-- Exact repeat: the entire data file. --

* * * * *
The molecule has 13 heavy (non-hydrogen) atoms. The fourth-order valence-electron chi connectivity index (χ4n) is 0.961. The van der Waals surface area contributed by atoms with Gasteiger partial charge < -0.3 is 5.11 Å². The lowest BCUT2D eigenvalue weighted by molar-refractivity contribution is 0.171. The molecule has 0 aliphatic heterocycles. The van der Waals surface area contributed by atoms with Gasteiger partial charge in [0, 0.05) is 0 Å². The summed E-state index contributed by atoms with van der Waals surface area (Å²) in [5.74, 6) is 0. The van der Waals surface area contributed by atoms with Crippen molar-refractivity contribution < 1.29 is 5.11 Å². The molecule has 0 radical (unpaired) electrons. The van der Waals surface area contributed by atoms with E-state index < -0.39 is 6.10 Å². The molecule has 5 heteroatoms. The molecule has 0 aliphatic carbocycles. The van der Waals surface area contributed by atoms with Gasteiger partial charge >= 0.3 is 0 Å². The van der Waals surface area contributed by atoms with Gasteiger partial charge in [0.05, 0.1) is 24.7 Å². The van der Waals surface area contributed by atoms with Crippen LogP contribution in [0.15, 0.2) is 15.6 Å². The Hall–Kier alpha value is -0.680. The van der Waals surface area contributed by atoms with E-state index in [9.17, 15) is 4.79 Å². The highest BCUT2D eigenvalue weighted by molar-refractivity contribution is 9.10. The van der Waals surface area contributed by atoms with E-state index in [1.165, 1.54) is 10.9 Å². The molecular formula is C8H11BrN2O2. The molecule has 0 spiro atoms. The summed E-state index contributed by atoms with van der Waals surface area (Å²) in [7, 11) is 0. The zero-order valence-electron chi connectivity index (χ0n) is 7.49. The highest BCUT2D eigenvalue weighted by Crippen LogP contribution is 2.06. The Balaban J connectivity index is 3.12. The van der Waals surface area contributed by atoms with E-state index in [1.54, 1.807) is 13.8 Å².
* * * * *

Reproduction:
The molecule has 13 heavy (non-hydrogen) atoms. The fourth-order valence-electron chi connectivity index (χ4n) is 0.961. The van der Waals surface area contributed by atoms with Gasteiger partial charge < -0.3 is 5.11 Å². The lowest BCUT2D eigenvalue weighted by molar-refractivity contribution is 0.171. The molecule has 0 aliphatic heterocycles. The van der Waals surface area contributed by atoms with Gasteiger partial charge in [0, 0.05) is 0 Å². The summed E-state index contributed by atoms with van der Waals surface area (Å²) in [5.74, 6) is 0. The van der Waals surface area contributed by atoms with Crippen molar-refractivity contribution < 1.29 is 5.11 Å². The molecule has 0 radical (unpaired) electrons. The van der Waals surface area contributed by atoms with E-state index < -0.39 is 6.10 Å². The molecule has 5 heteroatoms. The molecule has 0 aliphatic carbocycles. The van der Waals surface area contributed by atoms with Gasteiger partial charge >= 0.3 is 0 Å². The van der Waals surface area contributed by atoms with Gasteiger partial charge in [0.05, 0.1) is 24.7 Å². The van der Waals surface area contributed by atoms with Crippen LogP contribution in [0.15, 0.2) is 15.6 Å². The Hall–Kier alpha value is -0.680. The van der Waals surface area contributed by atoms with E-state index in [9.17, 15) is 4.79 Å². The highest BCUT2D eigenvalue weighted by molar-refractivity contribution is 9.10. The van der Waals surface area contributed by atoms with E-state index in [1.165, 1.54) is 10.9 Å². The molecular formula is C8H11BrN2O2. The molecule has 0 spiro atoms. The summed E-state index contributed by atoms with van der Waals surface area (Å²) in [7, 11) is 0. The zero-order valence-electron chi connectivity index (χ0n) is 7.49. The highest BCUT2D eigenvalue weighted by Crippen LogP contribution is 2.06. The Balaban J connectivity index is 3.12. The van der Waals surface area contributed by atoms with E-state index in [1.54, 1.807) is 13.8 Å².